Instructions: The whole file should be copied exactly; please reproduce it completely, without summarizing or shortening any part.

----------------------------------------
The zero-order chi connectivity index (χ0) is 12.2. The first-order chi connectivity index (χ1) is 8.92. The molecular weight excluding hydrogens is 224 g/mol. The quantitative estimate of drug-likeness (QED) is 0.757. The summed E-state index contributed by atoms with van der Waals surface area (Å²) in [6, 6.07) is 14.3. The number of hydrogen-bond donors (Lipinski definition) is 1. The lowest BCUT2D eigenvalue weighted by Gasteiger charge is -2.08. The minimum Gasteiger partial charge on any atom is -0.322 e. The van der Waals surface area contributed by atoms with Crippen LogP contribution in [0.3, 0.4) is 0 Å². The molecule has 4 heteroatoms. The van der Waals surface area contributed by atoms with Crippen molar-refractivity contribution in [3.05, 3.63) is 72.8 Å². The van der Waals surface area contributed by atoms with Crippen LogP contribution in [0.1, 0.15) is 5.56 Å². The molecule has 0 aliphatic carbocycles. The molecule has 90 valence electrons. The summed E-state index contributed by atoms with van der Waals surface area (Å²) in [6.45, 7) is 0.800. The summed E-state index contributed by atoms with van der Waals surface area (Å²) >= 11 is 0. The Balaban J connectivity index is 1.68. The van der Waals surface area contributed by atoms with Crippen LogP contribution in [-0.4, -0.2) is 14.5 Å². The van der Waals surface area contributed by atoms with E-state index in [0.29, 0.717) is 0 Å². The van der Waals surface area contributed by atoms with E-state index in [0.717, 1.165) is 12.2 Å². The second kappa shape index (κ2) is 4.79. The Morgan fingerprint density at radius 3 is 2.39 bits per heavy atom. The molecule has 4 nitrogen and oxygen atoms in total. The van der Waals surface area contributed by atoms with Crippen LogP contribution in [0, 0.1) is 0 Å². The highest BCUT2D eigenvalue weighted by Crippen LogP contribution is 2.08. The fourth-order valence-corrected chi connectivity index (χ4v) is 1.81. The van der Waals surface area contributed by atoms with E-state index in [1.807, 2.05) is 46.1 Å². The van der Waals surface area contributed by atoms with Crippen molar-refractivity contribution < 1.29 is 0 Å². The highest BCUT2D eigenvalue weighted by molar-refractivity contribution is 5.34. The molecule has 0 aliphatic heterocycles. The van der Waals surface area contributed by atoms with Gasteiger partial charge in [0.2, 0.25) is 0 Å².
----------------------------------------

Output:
The zero-order chi connectivity index (χ0) is 12.2. The first-order chi connectivity index (χ1) is 8.92. The molecular weight excluding hydrogens is 224 g/mol. The quantitative estimate of drug-likeness (QED) is 0.757. The summed E-state index contributed by atoms with van der Waals surface area (Å²) in [6, 6.07) is 14.3. The number of hydrogen-bond donors (Lipinski definition) is 1. The lowest BCUT2D eigenvalue weighted by Gasteiger charge is -2.08. The minimum Gasteiger partial charge on any atom is -0.322 e. The van der Waals surface area contributed by atoms with Crippen LogP contribution in [0.3, 0.4) is 0 Å². The molecule has 4 heteroatoms. The van der Waals surface area contributed by atoms with Crippen molar-refractivity contribution in [3.05, 3.63) is 72.8 Å². The van der Waals surface area contributed by atoms with Crippen LogP contribution in [0.1, 0.15) is 5.56 Å². The molecule has 0 aliphatic carbocycles. The molecule has 90 valence electrons. The summed E-state index contributed by atoms with van der Waals surface area (Å²) in [6.45, 7) is 0.800. The summed E-state index contributed by atoms with van der Waals surface area (Å²) >= 11 is 0. The Balaban J connectivity index is 1.68. The van der Waals surface area contributed by atoms with Crippen LogP contribution in [-0.4, -0.2) is 14.5 Å². The van der Waals surface area contributed by atoms with E-state index in [0.29, 0.717) is 0 Å². The van der Waals surface area contributed by atoms with E-state index in [0.717, 1.165) is 12.2 Å². The second kappa shape index (κ2) is 4.79. The Morgan fingerprint density at radius 3 is 2.39 bits per heavy atom. The molecule has 4 nitrogen and oxygen atoms in total. The van der Waals surface area contributed by atoms with Crippen LogP contribution in [0, 0.1) is 0 Å². The highest BCUT2D eigenvalue weighted by Crippen LogP contribution is 2.08. The fourth-order valence-corrected chi connectivity index (χ4v) is 1.81. The van der Waals surface area contributed by atoms with E-state index in [1.807, 2.05) is 46.1 Å². The van der Waals surface area contributed by atoms with Crippen molar-refractivity contribution < 1.29 is 0 Å². The highest BCUT2D eigenvalue weighted by molar-refractivity contribution is 5.34. The molecule has 0 aliphatic heterocycles. The van der Waals surface area contributed by atoms with Gasteiger partial charge in [0.2, 0.25) is 0 Å².